The average annual rate of improvement over the last hundred years was around 1.2% for both males and females although the improvement rates vary by age. There is ongoing debate as to whether the impact of future technical, medical and environmental changes will have a greater or lesser effect on improvements in mortality in the future than they had over the 20th century. Taking these various factors into consideration together with the views of the expert panel, the rate of improvement for 2039 (the 25th year of the 2014-based projections) has been assumed to be 1.2% for most ages (that is, equivalent to the average annual rate of improvement over the period 1913 to 2013).

However, those born after 1924 and before 1939 have exhibited greater rates of improvement over the last 25 years than those born on either side.20 This is evident in the heat maps (Figures 4.5a and 4.5b) where the highest improvements are shown by the areas denoted by 2.5% and 3% per year improvement (shaded orange and red in Figures 4.5a and 4.5b). There is currently no evidence that these differentials are declining. As a result, it is now assumed that these cohorts will continue to experience higher rates of improvement with the assumed rate of improvement in 2039 rising from 1.2% a year for those born before 1924 to a peak of 2.5% a year for those born in 1931 and 1932 and then declining back to 1.2% a year for those born in 1939 and later.

However, there is little evidence of past mortality improvements at the very oldest ages in the UK. As a result, and in order to avoid implausible numbers surviving to extreme ages, the notional assumed rates of improvement in the 25th year of the projections are assumed to reduce to 1.0% for those born in 1922 and to reduce further from 1.0% for those born in 1911 to 0.1% for those born in 1902 and earlier. These are the same assumptions for the rates of future mortality improvement, by year of birth, in the target year as those assumed for the 2012-based projections (where the target year was 2037).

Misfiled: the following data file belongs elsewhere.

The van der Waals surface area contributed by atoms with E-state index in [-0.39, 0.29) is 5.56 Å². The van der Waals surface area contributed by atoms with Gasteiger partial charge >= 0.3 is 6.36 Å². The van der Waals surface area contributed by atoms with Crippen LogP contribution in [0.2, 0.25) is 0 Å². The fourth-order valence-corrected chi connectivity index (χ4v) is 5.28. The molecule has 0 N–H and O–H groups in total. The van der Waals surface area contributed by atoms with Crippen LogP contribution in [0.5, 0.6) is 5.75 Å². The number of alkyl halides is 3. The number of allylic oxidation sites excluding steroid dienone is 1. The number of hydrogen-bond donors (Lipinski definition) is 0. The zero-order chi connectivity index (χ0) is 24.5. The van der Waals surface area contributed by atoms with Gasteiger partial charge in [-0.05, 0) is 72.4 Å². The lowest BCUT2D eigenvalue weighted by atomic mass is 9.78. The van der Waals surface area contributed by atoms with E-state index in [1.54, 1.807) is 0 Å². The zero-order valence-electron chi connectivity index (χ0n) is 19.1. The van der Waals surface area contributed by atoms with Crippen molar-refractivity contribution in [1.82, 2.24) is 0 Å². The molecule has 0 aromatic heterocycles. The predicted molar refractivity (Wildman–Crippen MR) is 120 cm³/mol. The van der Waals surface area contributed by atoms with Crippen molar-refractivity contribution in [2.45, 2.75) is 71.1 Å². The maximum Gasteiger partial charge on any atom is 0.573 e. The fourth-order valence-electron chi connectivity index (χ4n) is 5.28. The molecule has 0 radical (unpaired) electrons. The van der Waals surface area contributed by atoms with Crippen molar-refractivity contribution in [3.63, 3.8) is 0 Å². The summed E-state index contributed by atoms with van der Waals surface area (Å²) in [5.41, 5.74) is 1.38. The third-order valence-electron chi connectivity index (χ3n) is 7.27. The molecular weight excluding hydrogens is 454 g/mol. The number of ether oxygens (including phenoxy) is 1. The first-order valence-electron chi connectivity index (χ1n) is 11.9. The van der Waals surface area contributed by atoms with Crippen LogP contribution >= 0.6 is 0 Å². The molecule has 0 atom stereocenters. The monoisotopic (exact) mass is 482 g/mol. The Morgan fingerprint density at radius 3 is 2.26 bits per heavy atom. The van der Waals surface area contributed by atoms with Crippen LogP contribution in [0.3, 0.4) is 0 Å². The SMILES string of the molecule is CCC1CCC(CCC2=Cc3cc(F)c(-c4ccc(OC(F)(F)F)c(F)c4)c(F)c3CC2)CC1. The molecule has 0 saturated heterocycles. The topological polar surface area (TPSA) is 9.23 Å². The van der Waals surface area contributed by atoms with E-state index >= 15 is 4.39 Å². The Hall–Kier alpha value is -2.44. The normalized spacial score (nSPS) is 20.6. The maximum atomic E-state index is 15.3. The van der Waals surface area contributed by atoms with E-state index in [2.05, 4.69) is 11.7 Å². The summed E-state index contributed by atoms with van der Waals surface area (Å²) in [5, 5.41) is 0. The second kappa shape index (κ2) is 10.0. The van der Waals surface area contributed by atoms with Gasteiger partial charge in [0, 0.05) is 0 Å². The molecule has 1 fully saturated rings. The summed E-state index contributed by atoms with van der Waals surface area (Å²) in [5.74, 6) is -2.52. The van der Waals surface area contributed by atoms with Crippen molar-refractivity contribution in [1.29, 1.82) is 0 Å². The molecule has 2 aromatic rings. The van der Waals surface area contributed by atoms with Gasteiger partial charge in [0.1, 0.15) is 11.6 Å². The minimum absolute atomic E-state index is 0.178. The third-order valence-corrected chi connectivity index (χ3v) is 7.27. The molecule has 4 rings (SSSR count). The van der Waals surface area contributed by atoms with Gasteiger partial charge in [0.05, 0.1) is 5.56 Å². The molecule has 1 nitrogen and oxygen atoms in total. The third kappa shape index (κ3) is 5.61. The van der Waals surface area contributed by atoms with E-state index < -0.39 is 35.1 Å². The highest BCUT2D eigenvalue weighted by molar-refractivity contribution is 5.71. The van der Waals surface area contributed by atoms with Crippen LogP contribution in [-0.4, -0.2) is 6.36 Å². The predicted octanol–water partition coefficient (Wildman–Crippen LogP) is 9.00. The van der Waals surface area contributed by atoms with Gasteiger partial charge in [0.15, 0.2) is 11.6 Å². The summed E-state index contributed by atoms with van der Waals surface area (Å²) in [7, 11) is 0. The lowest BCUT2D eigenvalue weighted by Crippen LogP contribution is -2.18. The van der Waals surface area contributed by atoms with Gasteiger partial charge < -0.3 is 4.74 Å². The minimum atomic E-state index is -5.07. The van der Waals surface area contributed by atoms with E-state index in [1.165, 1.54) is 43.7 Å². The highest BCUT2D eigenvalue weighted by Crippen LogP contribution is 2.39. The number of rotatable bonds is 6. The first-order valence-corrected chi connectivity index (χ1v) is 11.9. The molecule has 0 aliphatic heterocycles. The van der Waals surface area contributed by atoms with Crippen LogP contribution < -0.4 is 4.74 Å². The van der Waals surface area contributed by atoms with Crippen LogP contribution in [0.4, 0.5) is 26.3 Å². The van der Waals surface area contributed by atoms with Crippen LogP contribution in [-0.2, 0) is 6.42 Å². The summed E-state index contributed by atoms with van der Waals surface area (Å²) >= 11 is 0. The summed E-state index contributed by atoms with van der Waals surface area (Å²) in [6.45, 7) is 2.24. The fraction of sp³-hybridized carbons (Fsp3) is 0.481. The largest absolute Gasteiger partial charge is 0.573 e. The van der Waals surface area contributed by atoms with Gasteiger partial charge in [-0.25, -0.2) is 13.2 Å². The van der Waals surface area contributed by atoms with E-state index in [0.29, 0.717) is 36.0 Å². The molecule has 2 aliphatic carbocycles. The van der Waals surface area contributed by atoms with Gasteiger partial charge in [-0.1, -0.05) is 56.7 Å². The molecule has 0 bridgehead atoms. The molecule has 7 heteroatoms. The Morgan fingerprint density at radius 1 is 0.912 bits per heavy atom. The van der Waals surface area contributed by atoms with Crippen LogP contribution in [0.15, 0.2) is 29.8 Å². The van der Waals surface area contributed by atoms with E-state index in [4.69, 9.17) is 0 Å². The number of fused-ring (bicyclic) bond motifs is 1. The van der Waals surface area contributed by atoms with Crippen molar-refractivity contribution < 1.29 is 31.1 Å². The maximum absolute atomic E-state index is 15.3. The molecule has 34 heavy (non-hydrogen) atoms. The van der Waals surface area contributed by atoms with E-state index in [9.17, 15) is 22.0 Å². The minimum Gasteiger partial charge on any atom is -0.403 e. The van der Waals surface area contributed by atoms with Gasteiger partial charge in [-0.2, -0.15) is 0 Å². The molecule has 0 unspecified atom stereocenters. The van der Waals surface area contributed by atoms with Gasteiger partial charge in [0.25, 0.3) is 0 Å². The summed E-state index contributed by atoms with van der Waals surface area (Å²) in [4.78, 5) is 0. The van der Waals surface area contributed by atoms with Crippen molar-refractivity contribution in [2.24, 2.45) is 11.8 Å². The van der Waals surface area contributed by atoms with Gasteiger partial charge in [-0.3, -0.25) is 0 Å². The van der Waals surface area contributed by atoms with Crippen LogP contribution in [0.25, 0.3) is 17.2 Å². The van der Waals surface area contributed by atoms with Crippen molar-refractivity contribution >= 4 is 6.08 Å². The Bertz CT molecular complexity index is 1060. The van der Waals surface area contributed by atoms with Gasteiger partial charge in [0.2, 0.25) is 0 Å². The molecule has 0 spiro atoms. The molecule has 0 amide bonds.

Table 4.2 shows the reductions in mortality rates assumed for selected years in the future and the total reduction over the next 25 years from 2014 to 2039 for each country of the UK. Current rates of mortality improvement by age are assumed to converge to the target rates of 1.2% to 2.5% in 2039 more rapidly for males than females. For ages where the improvement rate in 2014 is higher than the target rate, the cumulative reduction in mortality rates throughout the 25 year projection period is lower than would be given if a linear interpolation was assumed, that is the speed of convergence to the target rates is faster. Where the improvement rate is lower in 2014 than the target rate the cumulative reduction is higher, that is the speed of convergence is slower.

There is also some evidence of cohort effects for those born after 1939. Therefore, in these projections, convergence to the assumed rate of improvement in 2039 has been done by cohort for those born before 1960 (shown with † symbol in Table 4.2). For those born in 1960 and later (that is, projections with no † symbol in Table 4.2), for whom there is little evidence of generational effects, the changes in the rates of improvement to the target rate are projected by calendar year. Of course, at young ages mortality rates are already at low levels and the precise assumptions made for future mortality have a relatively minor impact on the projections.

The rates of improvement after 2039 are assumed to remain constant (by cohort or by age, as described above) at the rate assumed in 2039 for each year thereafter. So, for those born during the period 1925 to 1938, who are assumed to have higher rates of improvement than 1.2% in 2039, it is assumed that they will continue to experience these higher rates of improvement after 2039 for the remaining years of their lives.

The same future improvements are assumed for all countries of the UK except for some differences (generally, slightly smaller improvements) in the period to 2039 at some ages for males and for females in Scotland, as discussed earlier. Similar adjustments were made in recent past projections.

This produces an average annualised rate of mortality improvement of around 1.4% for males and 1.3% for females over the next 80 years for England and Wales and Scotland (Table 4.3). The new projections generally assume for males in England and Wales lower annualised rates of improvement in the future than corresponding periods 30 and 50 years in the past. In Scotland rates of improvement in the future are lower than the corresponding period 30 years in the past but higher than rates observed in the last 50 and 80 years. For females there are higher annualised rates of improvement over future periods than experienced over corresponding periods in the past in England and Wales and Scotland.